February 18, 2020
All Tax Articles

Most stock-option benefits are only one-half taxed. That is, although the entire benefit is included in your income, one-half of the benefit is normally deducted in computing your taxable income.

As discussed in our August 2019 Tax Letter, the government recently proposed to restrict the one-half deduction. It proposed that only $200,000 worth of stocks under an option would qualify for the one-half deduction, each year. Benefits above the $200,000 threshold would be fully taxable. However, the one-half deduction would continue to apply to all stock options of employees of smaller, start-up corporations, including Canadian-controlled private corporations.

The proposals were scheduled to apply to options granted after 2019. However, on December 19, 2019, the Minister of Finance announced that more time was needed to determine the scope of the small, start-up corporations that would continue to benefit from the one-half deduction rule. As a result, the proposals are not yet applicable, and the new application date and more details will be announced in the 2020 Federal Budget.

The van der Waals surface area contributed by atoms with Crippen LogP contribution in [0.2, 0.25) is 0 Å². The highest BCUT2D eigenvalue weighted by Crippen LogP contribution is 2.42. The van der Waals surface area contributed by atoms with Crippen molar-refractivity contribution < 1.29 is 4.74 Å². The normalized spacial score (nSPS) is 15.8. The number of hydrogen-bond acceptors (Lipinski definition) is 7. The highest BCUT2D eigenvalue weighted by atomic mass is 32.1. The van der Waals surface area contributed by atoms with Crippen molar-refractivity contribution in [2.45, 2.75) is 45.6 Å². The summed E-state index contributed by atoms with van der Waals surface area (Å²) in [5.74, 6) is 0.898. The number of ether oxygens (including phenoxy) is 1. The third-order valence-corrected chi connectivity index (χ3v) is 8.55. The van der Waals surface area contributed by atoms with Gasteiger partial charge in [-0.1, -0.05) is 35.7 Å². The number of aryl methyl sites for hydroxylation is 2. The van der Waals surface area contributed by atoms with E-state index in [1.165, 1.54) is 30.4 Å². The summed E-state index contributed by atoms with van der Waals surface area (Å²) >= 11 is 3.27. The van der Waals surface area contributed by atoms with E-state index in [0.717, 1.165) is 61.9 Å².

This letter summarizes recent tax developments and tax planning opportunities from a third-party affiliate; however, we recommend that you consult with an expert before embarking on any of the suggestions contained in this blog post, which are appropriate to your own specific requirements. Please feel free to get in touch with Lee & Sharpe to discuss anything detailed above, we would be pleased to help.
Sandy J. Lee

Hello my name is Sandy Lee, I am a partner at Lee & Sharpe.

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